Alcatraz deserves a full race report so buckle up! This is, for most of us, a real bucket list event. I’d rate this right below Kona, for me, as one of the most iconic venues and “must-do” races. So I can’t thank Bill Burke & PEM enough for making this possible. If you want to read this one you might want a pot of coffee ready.
Normally I wouldn’t bring this up but the training for Alcatraz was supposed to be a heavy focus on the swim for me, which is by far my weakest leg of triathlon. I know I can do the distance but the temperature and the conditions in the Bay are so much different than any other race I’ve done. What I didn’t plan for was, right when I intended to ramp up the training, I got knocked off my bike and broke my elbow. In the grand scheme of things, it’s not a major injury but it kept me out of the water for almost 2 months and also kept me off of my bike, other than the trainer, for about the same. I was very nervous about the swim given my lack of proper preparation. I did what I could and I seemed able to do the distance but I only had a few weeks of real preparation for the swim.
Alcatraz puts Ironman to shame with everything they give you. The backpack I got is a nice Tyr swim bag and they give you a choice of several additional gifts at check-in. I ended up with arm warmers, a tumbler and a nice visor. It’s all quality stuff too. I could have picked a hat, gloves or googles if I’d wanted. Otherwise, check-in was basically like any other race. I spent the rest of the day just walking around San Francisco with a friend of mine who had planned a trip around me doing this event.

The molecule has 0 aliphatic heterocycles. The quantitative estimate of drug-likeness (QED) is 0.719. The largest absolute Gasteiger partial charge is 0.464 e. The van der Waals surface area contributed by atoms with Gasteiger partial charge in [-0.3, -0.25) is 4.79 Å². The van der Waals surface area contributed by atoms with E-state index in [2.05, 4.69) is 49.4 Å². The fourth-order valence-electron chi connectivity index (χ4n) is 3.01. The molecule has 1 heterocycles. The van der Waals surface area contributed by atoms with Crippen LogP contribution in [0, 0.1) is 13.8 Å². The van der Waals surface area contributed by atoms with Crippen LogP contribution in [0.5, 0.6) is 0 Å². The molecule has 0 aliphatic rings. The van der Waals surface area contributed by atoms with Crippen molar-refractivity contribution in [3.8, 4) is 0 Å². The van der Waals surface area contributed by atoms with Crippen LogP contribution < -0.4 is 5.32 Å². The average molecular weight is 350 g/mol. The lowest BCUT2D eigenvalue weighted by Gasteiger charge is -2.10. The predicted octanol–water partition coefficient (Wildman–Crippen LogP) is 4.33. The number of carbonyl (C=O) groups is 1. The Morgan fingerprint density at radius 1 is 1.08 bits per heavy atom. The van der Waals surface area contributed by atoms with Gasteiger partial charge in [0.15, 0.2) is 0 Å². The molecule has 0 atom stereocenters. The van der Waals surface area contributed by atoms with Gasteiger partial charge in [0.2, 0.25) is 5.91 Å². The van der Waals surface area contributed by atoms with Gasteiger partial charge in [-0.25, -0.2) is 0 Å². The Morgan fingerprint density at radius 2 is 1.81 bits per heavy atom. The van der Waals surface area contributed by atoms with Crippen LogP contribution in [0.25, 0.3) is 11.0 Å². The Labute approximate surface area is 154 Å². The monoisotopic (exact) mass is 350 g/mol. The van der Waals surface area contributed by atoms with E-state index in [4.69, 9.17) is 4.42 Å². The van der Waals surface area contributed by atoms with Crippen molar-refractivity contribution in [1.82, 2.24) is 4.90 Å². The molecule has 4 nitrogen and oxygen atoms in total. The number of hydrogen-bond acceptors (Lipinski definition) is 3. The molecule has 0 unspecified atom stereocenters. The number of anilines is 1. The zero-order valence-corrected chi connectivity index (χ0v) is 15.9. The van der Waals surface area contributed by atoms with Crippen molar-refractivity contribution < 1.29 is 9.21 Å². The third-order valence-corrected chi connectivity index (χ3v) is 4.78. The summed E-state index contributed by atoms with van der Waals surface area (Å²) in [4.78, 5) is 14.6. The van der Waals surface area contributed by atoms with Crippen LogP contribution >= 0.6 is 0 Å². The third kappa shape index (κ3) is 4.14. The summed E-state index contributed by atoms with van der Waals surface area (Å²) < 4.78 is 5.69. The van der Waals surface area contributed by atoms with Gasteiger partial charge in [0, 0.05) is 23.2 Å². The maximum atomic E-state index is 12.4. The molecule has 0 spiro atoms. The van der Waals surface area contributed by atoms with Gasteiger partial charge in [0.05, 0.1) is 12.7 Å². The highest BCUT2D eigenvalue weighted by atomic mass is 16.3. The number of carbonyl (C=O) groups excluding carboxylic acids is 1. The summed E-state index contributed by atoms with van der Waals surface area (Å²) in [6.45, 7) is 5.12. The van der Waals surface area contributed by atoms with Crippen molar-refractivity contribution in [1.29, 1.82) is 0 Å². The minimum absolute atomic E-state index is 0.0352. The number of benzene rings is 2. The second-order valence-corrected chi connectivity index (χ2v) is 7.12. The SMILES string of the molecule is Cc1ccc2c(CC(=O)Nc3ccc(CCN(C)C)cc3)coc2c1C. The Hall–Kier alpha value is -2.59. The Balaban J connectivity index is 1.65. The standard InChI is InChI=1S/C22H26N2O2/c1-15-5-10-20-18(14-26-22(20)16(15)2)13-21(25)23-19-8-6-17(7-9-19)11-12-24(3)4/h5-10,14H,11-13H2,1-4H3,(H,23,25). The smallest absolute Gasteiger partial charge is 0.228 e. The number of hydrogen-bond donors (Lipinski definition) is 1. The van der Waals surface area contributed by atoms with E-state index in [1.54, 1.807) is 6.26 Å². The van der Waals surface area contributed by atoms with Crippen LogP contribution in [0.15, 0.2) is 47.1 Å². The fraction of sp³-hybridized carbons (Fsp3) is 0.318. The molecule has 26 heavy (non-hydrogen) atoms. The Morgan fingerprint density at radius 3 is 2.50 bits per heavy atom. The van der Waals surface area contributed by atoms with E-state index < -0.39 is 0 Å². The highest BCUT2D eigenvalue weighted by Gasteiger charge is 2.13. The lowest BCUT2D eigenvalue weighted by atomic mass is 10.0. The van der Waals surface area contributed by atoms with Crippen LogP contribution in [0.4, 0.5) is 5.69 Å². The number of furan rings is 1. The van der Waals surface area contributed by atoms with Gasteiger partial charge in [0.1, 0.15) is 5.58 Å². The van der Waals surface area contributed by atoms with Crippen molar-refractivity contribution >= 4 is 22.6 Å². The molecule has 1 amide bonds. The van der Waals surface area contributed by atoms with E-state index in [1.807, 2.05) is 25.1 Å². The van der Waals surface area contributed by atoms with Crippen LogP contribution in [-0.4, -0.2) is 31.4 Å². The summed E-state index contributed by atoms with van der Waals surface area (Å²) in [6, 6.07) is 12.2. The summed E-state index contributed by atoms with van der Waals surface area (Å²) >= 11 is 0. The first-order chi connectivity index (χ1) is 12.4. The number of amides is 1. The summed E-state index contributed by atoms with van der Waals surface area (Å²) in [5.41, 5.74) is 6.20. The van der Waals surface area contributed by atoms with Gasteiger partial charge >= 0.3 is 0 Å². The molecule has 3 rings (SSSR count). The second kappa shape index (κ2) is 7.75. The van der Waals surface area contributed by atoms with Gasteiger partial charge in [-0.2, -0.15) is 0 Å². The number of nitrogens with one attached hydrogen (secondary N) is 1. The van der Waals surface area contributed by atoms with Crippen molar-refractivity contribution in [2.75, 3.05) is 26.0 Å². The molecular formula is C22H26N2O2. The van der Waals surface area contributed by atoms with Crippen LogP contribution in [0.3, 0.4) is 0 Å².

Getting my stuff to transition was easy enough. I got on the first bus over and set up my gear in the dark. Christian and I hunted for a bike pump for a while and by the time we found one, the light had started to come over the horizon which let us double check our transition area. I’ve gotten this all pretty down pat after 5 years of doing triathlon so I almost felt like I was missing something since set up goes so quickly now.
After that we hopped a bus over to the ferry and I spotted Bill and made sure to go thank him for the race. After a bit longer, Christian and I went to our respective waiting areas and the boat got underway. This was really fun. It was just time to take in the view and get your mind into race mode. The water was about as calm as you could hope for I think and the day was as clear as could be. I had a great feeling at this point for the race. I was still nervous about the cold but I had all the same gear as everyone else so I felt ready to face it.
After the National Anthem, the pros were given the start. I was expecting some sort of delay between them and us but we were given the starting horn almost immediately after them it felt like. It was go time!